Learning in Byron
Byron Bay, Australia
How long does it take before you become addicted to getting that perfect wave, or truly know what it feels like to have a wave wipe you out? I have to admit, I only started surfing at the beginning of February 2003. I know that it is not a long time, but it was long enough for me to become completely hooked on it. I can’t go near a beach now without looking for the points, the rips, and of course the surf. Surfing is the one thing that I can do to free myself from everything waiting for me back on the beach. I know that it will be a good day, no matter what happens in the water, because at least I am out there.
When I went to Australia I knew that I wanted to start surfing and this country was known for its great surfing. The East Coast of Australia is lined with some of the world’s best surfing spots, and I was determined to go to as many as I could in the three months I was there. I had no idea how good it actually was though until I got into the water. But this trip report is about one of my favorite surf spots around a specific area: Byron Bay.
Byron Bay is a small town about 12 hours north of Sydney by bus, and it is a wonderful change of pace from city life. The atmosphere is laid back and the people are very friendly. It’s great to see the local seventy year old man that works at the newsstand walking down the road talking to the local hippie that works at the body shop around the corner. The town itself has every kind of alternative lifestyle shop you could imagine, and some great nightlife. Every evening is full of people in the streets going out to eat, listen to live music, or dance till 4 am.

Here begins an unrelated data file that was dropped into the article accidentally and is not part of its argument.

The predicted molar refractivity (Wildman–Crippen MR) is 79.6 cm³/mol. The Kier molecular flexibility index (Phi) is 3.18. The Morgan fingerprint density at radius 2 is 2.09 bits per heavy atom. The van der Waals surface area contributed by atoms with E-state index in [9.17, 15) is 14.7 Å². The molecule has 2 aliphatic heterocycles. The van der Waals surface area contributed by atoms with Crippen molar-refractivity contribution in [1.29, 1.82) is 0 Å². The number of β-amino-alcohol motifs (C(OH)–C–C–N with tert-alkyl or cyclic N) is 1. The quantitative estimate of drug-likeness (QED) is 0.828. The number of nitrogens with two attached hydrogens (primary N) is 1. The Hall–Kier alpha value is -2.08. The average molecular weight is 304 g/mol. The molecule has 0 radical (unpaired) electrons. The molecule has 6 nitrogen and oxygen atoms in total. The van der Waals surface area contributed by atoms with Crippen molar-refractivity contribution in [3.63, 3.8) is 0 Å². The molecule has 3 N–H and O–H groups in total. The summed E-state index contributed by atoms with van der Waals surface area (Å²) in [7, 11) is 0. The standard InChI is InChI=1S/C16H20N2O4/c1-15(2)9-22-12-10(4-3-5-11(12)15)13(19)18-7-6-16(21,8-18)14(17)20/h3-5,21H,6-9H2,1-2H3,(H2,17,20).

You can’t help but notice that surfing is also a central part of the town. Surf shops, companies that offer surf lessons, and tours are on every corner. There are always people walking through the town carrying boards too and from the beach. With all I had heard about the popularity of Byron I was expecting a built up resort town. I thought I would see fast food restaurants and hotels taking up all of the space down to the beach. However, the town has kept out most of the major developments, and it still very much belongs to the people of Byron. Once you get down to the beach there are no buildings around. It is endless stretches of white sandy beach and forest blocking out any of the buildings near the beach. Not that it matters much; no building in Byron is over three or four stories tall.
After taking a few classes from a much laid back, but knowledgeable company, Black Dog Surfing, I found out that the Pass is the main area near Byron to go surfing. The Pass is a short, fifteen minute walk down the beach and it is a solid right hand point break that is great for beginner to intermediate surfers. On big swell days it is good for any skill level though. When the wind was right and the swell was good the waves there were perfect with three to four foot faces at times.
On my second week there I was going to the Pass every day for six or seven hours. The only problem with the Pass is the number of people surfing there. On a slow day there were usually twenty to thirty people in the water, on a good day you could see up to fifty. It can get a bit frustrating to fight for every wave, but the rides were worth it. Attempting to rip it up on the Pass was great because the waves were so good. However, I knew that there had to be something a little more secluded and private, so I made it my goal to find out where these places were.